Predicting the system performance impact of a new type of DRAM is a tricky business. It is impossible to do this merely be evaluating how much faster the DRAM is by itself. If you can get your hands on the hardware, testing is the best approach. But if that cannot be done for some reason, modeling is the only option.
Because it is the newest JEDEC standard for DRAM, and because it offers excellent latency, I have chosen to do some performance modeling with ESDRAM (with all features enabled). The results are summarized at the end of this article.
Very soon, Tom & I expect to be able to do some hands on testing of ESDRAM to evaluate performance. Because the BX chip set is not optimized for ESDRAM, we expect only a small performance impact in most cases, but we will also be looking for better reliability at higher bus speeds such as 133 MHz.
As ESDRAM optimized chip sets and graphics controllers become available, we will offer more test results. Meanwhile, more questions have popped up that ought to be addressed.
What determines the performance impact of fast latency DRAM?
DRAM bus utilization is the primary factor. If DRAM is not used very heavily, the performance difference may be very small. If the DRAM bus is highly saturated with activity, the performance impact will be much more profound.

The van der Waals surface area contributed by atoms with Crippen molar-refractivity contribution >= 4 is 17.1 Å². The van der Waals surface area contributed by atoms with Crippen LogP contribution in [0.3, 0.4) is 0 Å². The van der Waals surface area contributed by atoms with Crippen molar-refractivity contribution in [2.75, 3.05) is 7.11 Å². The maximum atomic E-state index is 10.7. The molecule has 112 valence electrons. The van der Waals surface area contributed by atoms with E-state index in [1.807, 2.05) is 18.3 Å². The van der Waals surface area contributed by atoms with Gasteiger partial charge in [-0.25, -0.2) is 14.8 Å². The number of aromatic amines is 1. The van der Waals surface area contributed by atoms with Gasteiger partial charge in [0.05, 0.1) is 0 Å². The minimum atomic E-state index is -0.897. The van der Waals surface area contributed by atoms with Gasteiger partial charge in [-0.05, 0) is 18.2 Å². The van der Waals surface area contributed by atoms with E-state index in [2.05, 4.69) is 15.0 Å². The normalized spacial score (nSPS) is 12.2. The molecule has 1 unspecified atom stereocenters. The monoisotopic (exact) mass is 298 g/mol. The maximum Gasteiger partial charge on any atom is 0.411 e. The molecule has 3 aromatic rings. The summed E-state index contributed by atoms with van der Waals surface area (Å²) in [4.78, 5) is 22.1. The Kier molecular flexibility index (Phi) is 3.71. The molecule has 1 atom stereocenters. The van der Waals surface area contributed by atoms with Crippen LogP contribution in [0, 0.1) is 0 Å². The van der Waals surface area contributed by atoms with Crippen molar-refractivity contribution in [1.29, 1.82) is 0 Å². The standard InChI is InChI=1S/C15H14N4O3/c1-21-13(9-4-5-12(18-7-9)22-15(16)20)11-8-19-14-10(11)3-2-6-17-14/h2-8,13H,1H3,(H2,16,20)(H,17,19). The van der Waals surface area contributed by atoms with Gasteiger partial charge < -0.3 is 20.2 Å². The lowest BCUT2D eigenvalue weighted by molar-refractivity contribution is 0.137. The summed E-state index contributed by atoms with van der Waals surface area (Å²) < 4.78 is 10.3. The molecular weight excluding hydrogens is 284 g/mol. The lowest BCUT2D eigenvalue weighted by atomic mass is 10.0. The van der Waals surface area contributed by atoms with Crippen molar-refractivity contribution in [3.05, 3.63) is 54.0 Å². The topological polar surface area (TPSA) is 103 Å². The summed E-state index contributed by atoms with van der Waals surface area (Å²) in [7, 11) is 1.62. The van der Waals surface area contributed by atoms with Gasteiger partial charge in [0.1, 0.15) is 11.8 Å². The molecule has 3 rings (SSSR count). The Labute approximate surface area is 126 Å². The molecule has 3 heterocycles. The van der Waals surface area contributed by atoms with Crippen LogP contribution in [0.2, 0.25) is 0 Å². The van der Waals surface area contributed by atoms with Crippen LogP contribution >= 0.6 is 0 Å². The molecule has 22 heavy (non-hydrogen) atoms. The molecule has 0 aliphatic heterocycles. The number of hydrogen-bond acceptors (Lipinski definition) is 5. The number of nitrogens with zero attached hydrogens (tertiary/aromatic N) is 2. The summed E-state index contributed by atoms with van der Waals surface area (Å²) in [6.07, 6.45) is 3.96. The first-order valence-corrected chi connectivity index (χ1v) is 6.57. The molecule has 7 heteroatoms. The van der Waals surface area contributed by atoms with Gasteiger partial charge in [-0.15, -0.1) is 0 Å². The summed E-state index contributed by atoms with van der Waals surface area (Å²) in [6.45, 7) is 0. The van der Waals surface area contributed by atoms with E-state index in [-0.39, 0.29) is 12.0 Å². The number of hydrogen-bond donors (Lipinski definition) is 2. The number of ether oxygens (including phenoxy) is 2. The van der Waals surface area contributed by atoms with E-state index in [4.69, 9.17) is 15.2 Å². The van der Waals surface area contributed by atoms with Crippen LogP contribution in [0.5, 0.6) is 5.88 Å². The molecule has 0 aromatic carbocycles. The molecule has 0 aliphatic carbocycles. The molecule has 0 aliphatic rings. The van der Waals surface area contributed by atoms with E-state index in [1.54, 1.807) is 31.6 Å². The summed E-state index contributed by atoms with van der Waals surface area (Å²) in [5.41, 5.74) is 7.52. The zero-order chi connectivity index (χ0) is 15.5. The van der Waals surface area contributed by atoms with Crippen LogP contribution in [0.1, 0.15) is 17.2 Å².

Is the DRAM bus usually saturated, or idle?
When running normal business applications, bus utilization is usually very low. This is because the cache is doing its job. But some applications, (i.e. multimedia and games) can tend to beat up the cache and drive memory utilization much higher. More on this later.
Doesn't the cache take care of the latency problem altogether?
It helps a lot, but also hurts a little. Caches reduce external bus activity and reduce the average latency as seen by the CPU. But behind the cache, memory accesses become much more random in nature. This result is a very high DRAM page miss rate. Page misses produce the worst possible latency from DRAM. This causes the average DRAM latency to be even worse than systems without an L2 cache. Fortunately, the cache helps to offset much of this problem, but there is still room for improvement.